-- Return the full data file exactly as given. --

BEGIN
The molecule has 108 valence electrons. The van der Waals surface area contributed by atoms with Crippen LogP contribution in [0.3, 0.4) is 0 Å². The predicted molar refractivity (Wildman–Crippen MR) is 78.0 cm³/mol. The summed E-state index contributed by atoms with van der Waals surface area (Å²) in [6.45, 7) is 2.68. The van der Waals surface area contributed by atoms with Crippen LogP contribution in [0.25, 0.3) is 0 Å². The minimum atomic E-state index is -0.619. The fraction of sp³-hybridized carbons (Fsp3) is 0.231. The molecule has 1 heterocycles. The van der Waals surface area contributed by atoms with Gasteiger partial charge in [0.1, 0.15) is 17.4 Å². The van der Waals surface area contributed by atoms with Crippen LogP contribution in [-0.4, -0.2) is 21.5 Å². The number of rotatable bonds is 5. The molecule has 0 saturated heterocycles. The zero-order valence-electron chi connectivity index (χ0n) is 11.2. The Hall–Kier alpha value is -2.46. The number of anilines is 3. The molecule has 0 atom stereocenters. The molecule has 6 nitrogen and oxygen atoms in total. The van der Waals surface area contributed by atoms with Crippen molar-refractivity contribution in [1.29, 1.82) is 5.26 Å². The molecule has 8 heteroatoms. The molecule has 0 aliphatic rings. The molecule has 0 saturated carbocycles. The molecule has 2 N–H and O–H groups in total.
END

The molecule has 108 valence electrons. The van der Waals surface area contributed by atoms with Crippen LogP contribution in [0.3, 0.4) is 0 Å². The predicted molar refractivity (Wildman–Crippen MR) is 78.0 cm³/mol. The summed E-state index contributed by atoms with van der Waals surface area (Å²) in [6.45, 7) is 2.68. The van der Waals surface area contributed by atoms with Crippen LogP contribution in [0.25, 0.3) is 0 Å². The minimum atomic E-state index is -0.619. The fraction of sp³-hybridized carbons (Fsp3) is 0.231. The molecule has 1 heterocycles. The van der Waals surface area contributed by atoms with Gasteiger partial charge in [0.1, 0.15) is 17.4 Å². The van der Waals surface area contributed by atoms with Crippen LogP contribution in [-0.4, -0.2) is 21.5 Å². The number of rotatable bonds is 5. The molecule has 0 saturated heterocycles. The zero-order valence-electron chi connectivity index (χ0n) is 11.2. The Hall–Kier alpha value is -2.46. The number of anilines is 3. The molecule has 0 atom stereocenters. The molecule has 6 nitrogen and oxygen atoms in total. The van der Waals surface area contributed by atoms with Crippen molar-refractivity contribution in [1.29, 1.82) is 5.26 Å². The molecule has 8 heteroatoms. The molecule has 0 aliphatic rings. The molecule has 0 saturated carbocycles. The molecule has 2 N–H and O–H groups in total.